Dictionary of National Biography, 1912 supplement/Robertson, James Patrick Bannerman
ROBERTSON, JAMES PATRICK BANNERMAN, Baron Robertson of Forteviot (1845–1909), lord president of the Court of Session in Scotland, born in the manse of Forteviot on 10 Aug. 1845, was second son of Robert John Robertson, parish minister of Forteviot, Perthshire, by his wife Helen, daughter of James Bannerman, parish minister of Cargill, Perthshire. He was educated at the Royal High School, Edinburgh, of which he was 'dux,' or head boy, in 1860, and at Edinburgh University, where he specially distinguished himself as a political speaker in college debates, graduating M.A. in 1864. He became a member of the Juridical Society in 1866 (librarian 1868–9, president 1869–70), and passed to the Scottish bar on 16 July 1867. His progress was slow at first, but he gradually acquired a large practice. His interests were more in politics than law. 'Westminster seems to have been his real goal from the first' (The Times, 3 Feb. 1909). Early in life he lost sympathy with his presbyterian surroundings. At the disruption of the Scottish church (1843) his father had remained in the establishment, while his mother went out with those who formed the Free Church. Robertson himself, on attaining manhood, joined the Scottish episcopal communion. He was the best speaker of his day at the bar. An ardent admirer of Disraeli, he did much to promote a conservative revival in Scotland, and at the general election of 1880 contested Linlithgowshire against Peter Maclagan, the sitting member, but lost by a large majority. He became Q.C. in 1885, was appointed solicitor-general for Scotland in the short-lived Salisbury government of 1885, and was returned for Buteshire at the general election of that year, but lost office when the liberals came in, in Feb. 1886. On the defeat of Gladstone on home rule in June 1886 and the consequent dissolution of parliament, he was re-elected for Buteshire. In Salisbury's second administration he became again solicitor-general for Scotland.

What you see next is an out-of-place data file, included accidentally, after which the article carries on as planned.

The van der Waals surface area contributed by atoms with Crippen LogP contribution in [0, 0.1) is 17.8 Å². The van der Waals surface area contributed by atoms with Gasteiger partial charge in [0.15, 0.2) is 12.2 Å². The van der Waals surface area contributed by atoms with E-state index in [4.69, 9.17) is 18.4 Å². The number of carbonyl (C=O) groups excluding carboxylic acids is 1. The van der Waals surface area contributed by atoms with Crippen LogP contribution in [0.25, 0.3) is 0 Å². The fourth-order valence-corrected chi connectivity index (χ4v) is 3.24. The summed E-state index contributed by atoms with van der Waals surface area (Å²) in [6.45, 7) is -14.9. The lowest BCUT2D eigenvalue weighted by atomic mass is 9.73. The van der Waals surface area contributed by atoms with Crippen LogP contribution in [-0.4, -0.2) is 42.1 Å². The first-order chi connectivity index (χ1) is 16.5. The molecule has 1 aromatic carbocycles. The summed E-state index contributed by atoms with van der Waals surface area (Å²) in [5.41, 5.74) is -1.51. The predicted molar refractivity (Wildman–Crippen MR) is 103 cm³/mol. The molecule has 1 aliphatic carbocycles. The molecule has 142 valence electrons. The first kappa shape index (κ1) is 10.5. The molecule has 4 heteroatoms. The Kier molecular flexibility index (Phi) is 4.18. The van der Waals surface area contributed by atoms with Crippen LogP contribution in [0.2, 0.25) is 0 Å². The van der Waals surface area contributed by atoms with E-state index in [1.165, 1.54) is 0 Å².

Robertson made his mark in the House of Commons at once. On 13 April 1887 he spoke with effect in support of the criminal law amendment (Ireland) bill. His speech, a defence of the bill on the analogy of the Scottish criminal law, was published under the title of 'Scotland and the Crimes Bill.' In 1889 he was appointed lord advocate, succeeding John Hay Athole Macdonald, who was made lord justice clerk, and he was sworn of the privy council. As lord advocate he carried the Local Government (Scotland) Act, 1889 (52 & 53 Vict. c. 60), by which 250,000l., derived from probate and license duties, was to be annually applied to the relief of fees in elementary public schools, thus establishing free education in Scotland. In 1890 he received the honorary degree of LL.D. from Edinburgh University, of which three years later he became lord rector.